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Who Should Be Responsible for Software Security? A Comparative Analysis of Liability Policies in Network Environments

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  • Terrence August

    ()
    (Rady School of Management, University of California, San Diego, La Jolla, California 92093)

  • Tunay I. Tunca

    ()
    (Graduate School of Business, Stanford University, Stanford, California 94305)

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    Abstract

    In recent years, vendor liability for software security vulnerabilities has been the center of an important debate in the software community and a topic gaining government attention in legislative committees and hearings. The importance of this question surrounding vendor security liability is amplified when one considers the increasing emergence of zero-day attacks where hackers take advantage of vulnerabilities before the software vendor has a chance to release protective patches. In this paper, we compare the effectiveness of three software liability policies: vendor liability for damages, vendor liability for patching costs, and government imposed security standards. We find that vendor liability for losses is not effective in improving social welfare in the short run, while liability for patching costs can be effective if either patching costs are large and the likelihood of a zero-day attack is low, or patching costs are small and zero-day likelihood is high. In the long run, when the vendor can invest in reducing the likelihood of security vulnerabilities, loss liability is still ineffective when the zero-day attack probability is high but can increase both vendor investment in security and social welfare when zero-day attack likelihood is sufficiently low. When the zero-day attack probability is high, patch liability is ineffective if user patching costs are large, but partial patch liability can boost vendor investment and improve welfare when patching costs are small. In contrast, in an environment with low zero-day attack probability, full vendor patch liability can be optimal. Finally, comparing the effectiveness of the three liability policies under study, we find that government imposed standards on software security investment can be preferable to both patching and loss liability on the vendor, if zero-day attack likelihood is sufficiently low. However, if zero-day attacks are a common occurrence and patching costs are not too high, partial patch liability is the most effective policy. This paper was accepted by Sandra Slaughter, information systems.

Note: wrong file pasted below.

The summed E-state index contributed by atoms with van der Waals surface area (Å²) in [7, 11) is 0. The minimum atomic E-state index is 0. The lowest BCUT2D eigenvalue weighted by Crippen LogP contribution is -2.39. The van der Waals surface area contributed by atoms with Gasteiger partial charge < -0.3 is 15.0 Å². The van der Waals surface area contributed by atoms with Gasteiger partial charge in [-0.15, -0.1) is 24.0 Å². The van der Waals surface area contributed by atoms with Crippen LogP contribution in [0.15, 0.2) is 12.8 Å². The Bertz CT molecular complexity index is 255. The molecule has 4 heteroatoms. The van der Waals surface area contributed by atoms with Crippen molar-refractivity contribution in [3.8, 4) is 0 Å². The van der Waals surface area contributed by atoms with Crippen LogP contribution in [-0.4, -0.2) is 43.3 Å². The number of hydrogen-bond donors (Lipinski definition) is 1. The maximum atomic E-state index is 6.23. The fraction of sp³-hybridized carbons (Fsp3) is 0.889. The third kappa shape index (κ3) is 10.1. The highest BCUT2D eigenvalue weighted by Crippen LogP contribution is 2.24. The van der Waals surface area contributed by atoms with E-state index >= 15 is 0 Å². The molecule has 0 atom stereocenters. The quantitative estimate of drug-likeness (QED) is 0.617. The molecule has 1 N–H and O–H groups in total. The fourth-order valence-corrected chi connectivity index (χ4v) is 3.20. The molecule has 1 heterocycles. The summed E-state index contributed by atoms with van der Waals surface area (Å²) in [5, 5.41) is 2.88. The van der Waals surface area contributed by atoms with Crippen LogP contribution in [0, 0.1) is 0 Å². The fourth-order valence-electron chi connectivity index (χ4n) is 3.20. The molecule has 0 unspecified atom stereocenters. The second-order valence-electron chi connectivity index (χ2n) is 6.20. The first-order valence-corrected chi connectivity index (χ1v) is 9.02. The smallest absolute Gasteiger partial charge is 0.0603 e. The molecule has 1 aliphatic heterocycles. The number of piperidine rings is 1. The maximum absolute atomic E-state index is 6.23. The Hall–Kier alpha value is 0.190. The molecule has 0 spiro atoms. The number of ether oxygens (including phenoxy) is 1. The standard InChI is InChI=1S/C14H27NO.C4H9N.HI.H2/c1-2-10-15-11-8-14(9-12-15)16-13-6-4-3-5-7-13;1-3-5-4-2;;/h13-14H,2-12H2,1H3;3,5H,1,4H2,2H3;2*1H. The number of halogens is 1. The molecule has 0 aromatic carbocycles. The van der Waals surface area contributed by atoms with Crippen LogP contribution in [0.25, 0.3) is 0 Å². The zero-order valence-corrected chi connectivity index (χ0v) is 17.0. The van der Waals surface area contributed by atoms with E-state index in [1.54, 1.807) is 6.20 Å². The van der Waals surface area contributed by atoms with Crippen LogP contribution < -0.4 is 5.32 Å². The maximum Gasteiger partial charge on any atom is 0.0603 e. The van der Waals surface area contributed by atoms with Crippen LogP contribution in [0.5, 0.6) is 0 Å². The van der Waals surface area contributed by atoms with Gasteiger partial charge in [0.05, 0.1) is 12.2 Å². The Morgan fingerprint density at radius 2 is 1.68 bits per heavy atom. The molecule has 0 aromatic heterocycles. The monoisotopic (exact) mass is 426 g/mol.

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    File URL: http://dx.doi.org/10.1287/mnsc.1100.1304
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    Bibliographic Info

    Article provided by INFORMS in its journal Management Science.

    Volume (Year): 57 (2011)
    Issue (Month): 5 (May)
    Pages: 934-959

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    Handle: RePEc:inm:ormnsc:v:57:y:2011:i:5:p:934-959

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    Keywords: IT policy and management; economics of IS; network economics; enabling technologies; software; liability; zero-day;

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